Coronavirus Catch 22

As employers face the very real prospect of having to make decisions on preserving productivity and face the impact of significant employee absence, we consider the impact of coronavirus on UK employers.

Whilst the threat that coronavirus may become a pandemic takes precedence in the global news headlines, stories have started creeping into the press showing major employers closing their offices and sending staff home. Some schools have also taken the decision to send pupils home, including those attended by Prince George and Princess Charlotte.

This outbreak, the media inducing panic and continuing spread have the potential for serious implications for businesses, particularly those with globe-trotting employees or those relying on foreign supply chains, China being a significant supplier of UK industries.

Chevron, Crossrail and OMD have been reported as sending staff home. JCB are reported to be reducing employees working hours and suspending overtime.

Impact on Business

Employees coming back from affected areas may be quarantined for up to 14 days. In such circumstances whilst an employee may well be ‘fit for work’ potentially showing little to no symptoms, clearly a compulsory quarantine is something out of their control.

Technically an employer may not have to pay an employee that doesn’t present for work and doesn’t provide a sick note. Whether quarantine centres are providing fit notes is not confirmed.

However, our advice at this time would be to at the very least pay SSP to employees who have been quarantined. Failure to do so in the circumstances could be a breach of trust and confidence and land you with a constructive dismissal claim.

If an employee has not been quarantined but is showing symptoms and presents for work, if you as an employer are concerned about coronavirus and its spread, in the absence of a fit note to state otherwise your options are limited in respect of what you can do with your employee.

Medical suspension, pending occupational health review would likely be the lowest risk option, the employee being entitled to full pay and you can be satisfied with the occupational health review that you can get some clarity on their medical situation.

If your supply chains are suffering or the global issues are impacting your ability to produce/trade, lay off or even temporary closure may become a reality for a period. Employers should check contracts to ensure that they have the contractual ability to lay off and check whether there is a contractual entitlement to pay.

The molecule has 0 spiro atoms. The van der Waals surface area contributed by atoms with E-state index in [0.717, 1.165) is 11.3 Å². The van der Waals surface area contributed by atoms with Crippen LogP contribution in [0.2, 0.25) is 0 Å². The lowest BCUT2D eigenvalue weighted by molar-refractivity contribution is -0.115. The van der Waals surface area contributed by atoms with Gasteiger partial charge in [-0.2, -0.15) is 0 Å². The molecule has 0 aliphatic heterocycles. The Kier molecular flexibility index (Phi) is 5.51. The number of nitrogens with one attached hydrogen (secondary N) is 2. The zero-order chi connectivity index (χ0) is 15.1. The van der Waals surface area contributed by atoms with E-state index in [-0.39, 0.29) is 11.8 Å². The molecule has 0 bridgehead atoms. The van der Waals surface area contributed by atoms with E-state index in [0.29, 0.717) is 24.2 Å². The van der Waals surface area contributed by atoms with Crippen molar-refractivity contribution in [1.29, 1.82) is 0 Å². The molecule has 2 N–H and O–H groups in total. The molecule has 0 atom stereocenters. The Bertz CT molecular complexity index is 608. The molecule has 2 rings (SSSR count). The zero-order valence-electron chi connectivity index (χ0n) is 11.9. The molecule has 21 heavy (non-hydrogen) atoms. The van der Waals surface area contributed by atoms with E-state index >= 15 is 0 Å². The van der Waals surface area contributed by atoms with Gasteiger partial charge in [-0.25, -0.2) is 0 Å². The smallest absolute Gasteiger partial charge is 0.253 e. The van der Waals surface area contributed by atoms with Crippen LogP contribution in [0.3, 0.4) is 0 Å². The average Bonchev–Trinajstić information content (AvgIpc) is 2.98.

Consider contacting customers to discuss the issue and seek agreement to amend timescales for delivery of items or projects, to relieve the pressure on your business should you be in the position where you are having to send employees home or are struggling with supply chain

In the absence of a lay off clause, staff will need to be paid as normal to avoid breach of contract claims.

If your organisation doesn’t have lay off clauses, you should consider consultation with your workforce to agree temporary changes to mitigate the impact to the business and safeguard jobs in the long term.

Consider other flexible working options such as working from home as other means of mitigating the impact of lay off.

Employer Duties

As an employer you have a duty of care to your employees. If work trips abroad put employees at the risk of infection you need to consider a risk assessment and whether the trip can be justified (bearing in mind that an employee could be quarantined on their return).

Video conferencing facilities may mitigate the impact of this, and given the global nature of the virus, businesses around the world are likely to be accommodating in this respect.

Staff should be fully informed on infection control, reminded of basic hygiene regarding washing their hands with hot water and soap and encouraged to use tissues and sanitizers. Ensure the workplace is regularly cleaned and any flu like symptoms are addressed immediately.

Given there is significant government guidance in relation to the virus you should ensure that your business is not encouraging employees to act contrary to current advice.

Consider the strategies you need in place to manage your suppliers, production line and customers and mitigate those impacts where you can. Whilst paying an employee to stay away from the workplace may seem like a painful step, allowing them to come in and infect the rest of your workforce could have catastrophic effects.

Whilst an employer may face difficulties both financially and administratively during this bewildering time, employees’ health and well-being is paramount. It will be necessary to strike the balance between providing a safe working environment, protecting health and wellbeing and ensuring operations and businesses continue to run smoothly.

It is imperative that employers have robust employment contracts and the necessary procedures and policies in place which will facilitate the smooth running of the business and diminish any risk of a potential breach of contract or unfair dismissal claim.

If you require advice on any of the issues raised above or would like assistance in drafting or amending your employment contracts, policies and procedures, call our team on 01745 357369

For urgent assistance email elissa.thursfield@hranchor.co.uk